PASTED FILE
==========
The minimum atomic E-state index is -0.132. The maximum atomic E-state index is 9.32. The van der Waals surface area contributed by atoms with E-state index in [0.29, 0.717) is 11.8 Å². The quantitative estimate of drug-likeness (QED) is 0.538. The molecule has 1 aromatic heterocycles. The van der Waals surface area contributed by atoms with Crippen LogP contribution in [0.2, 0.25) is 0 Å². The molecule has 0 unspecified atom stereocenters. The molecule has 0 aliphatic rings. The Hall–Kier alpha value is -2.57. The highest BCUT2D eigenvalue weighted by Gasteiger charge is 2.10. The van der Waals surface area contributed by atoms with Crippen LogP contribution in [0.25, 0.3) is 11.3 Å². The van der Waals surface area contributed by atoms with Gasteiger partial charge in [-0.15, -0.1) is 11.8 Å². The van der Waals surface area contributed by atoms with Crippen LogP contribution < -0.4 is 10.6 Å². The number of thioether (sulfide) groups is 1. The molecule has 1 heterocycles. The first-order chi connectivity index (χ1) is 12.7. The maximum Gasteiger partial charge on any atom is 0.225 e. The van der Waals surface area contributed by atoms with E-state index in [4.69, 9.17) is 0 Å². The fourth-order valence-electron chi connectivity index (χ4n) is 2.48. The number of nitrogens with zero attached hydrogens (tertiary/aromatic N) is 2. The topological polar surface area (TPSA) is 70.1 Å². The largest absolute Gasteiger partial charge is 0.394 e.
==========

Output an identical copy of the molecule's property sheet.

The minimum atomic E-state index is -0.132. The maximum atomic E-state index is 9.32. The van der Waals surface area contributed by atoms with E-state index in [0.29, 0.717) is 11.8 Å². The quantitative estimate of drug-likeness (QED) is 0.538. The molecule has 1 aromatic heterocycles. The van der Waals surface area contributed by atoms with Crippen LogP contribution in [0.2, 0.25) is 0 Å². The molecule has 0 unspecified atom stereocenters. The molecule has 0 aliphatic rings. The Hall–Kier alpha value is -2.57. The highest BCUT2D eigenvalue weighted by Gasteiger charge is 2.10. The van der Waals surface area contributed by atoms with Crippen LogP contribution in [0.25, 0.3) is 11.3 Å². The van der Waals surface area contributed by atoms with Gasteiger partial charge in [-0.15, -0.1) is 11.8 Å². The van der Waals surface area contributed by atoms with Crippen LogP contribution < -0.4 is 10.6 Å². The number of thioether (sulfide) groups is 1. The molecule has 1 heterocycles. The first-order chi connectivity index (χ1) is 12.7. The maximum Gasteiger partial charge on any atom is 0.225 e. The van der Waals surface area contributed by atoms with E-state index in [4.69, 9.17) is 0 Å². The fourth-order valence-electron chi connectivity index (χ4n) is 2.48. The number of nitrogens with zero attached hydrogens (tertiary/aromatic N) is 2. The topological polar surface area (TPSA) is 70.1 Å². The largest absolute Gasteiger partial charge is 0.394 e.